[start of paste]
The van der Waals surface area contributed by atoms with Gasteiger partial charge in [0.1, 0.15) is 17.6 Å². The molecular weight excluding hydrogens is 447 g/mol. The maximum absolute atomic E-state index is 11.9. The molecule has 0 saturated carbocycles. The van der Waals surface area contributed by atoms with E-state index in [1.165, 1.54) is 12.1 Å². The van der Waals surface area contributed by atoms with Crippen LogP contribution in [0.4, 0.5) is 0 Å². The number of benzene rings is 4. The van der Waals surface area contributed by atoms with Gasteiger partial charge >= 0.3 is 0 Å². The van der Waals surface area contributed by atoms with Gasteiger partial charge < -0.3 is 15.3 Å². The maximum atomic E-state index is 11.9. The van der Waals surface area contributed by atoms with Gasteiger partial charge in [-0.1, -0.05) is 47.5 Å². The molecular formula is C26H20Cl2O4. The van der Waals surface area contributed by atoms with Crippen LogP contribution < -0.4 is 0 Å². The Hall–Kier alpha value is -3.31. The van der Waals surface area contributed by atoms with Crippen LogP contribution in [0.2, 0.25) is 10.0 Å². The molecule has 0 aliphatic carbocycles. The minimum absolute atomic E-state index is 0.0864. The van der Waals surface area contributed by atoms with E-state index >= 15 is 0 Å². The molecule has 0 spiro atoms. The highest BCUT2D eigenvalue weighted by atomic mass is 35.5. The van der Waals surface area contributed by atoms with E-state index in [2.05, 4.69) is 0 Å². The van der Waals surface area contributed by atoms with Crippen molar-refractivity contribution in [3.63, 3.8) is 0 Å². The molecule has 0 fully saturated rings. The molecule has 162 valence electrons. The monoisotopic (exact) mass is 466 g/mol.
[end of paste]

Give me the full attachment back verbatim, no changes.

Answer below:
The van der Waals surface area contributed by atoms with Gasteiger partial charge in [0.1, 0.15) is 17.6 Å². The molecular weight excluding hydrogens is 447 g/mol. The maximum absolute atomic E-state index is 11.9. The molecule has 0 saturated carbocycles. The van der Waals surface area contributed by atoms with E-state index in [1.165, 1.54) is 12.1 Å². The van der Waals surface area contributed by atoms with Crippen LogP contribution in [0.4, 0.5) is 0 Å². The number of benzene rings is 4. The van der Waals surface area contributed by atoms with Gasteiger partial charge >= 0.3 is 0 Å². The van der Waals surface area contributed by atoms with Gasteiger partial charge < -0.3 is 15.3 Å². The maximum atomic E-state index is 11.9. The van der Waals surface area contributed by atoms with Gasteiger partial charge in [-0.1, -0.05) is 47.5 Å². The molecular formula is C26H20Cl2O4. The van der Waals surface area contributed by atoms with Crippen LogP contribution < -0.4 is 0 Å². The Hall–Kier alpha value is -3.31. The van der Waals surface area contributed by atoms with Crippen LogP contribution in [0.2, 0.25) is 10.0 Å². The molecule has 0 aliphatic carbocycles. The minimum absolute atomic E-state index is 0.0864. The van der Waals surface area contributed by atoms with E-state index >= 15 is 0 Å². The molecule has 0 spiro atoms. The highest BCUT2D eigenvalue weighted by atomic mass is 35.5. The van der Waals surface area contributed by atoms with E-state index in [2.05, 4.69) is 0 Å². The van der Waals surface area contributed by atoms with Crippen molar-refractivity contribution in [3.63, 3.8) is 0 Å². The molecule has 0 fully saturated rings. The molecule has 162 valence electrons. The monoisotopic (exact) mass is 466 g/mol.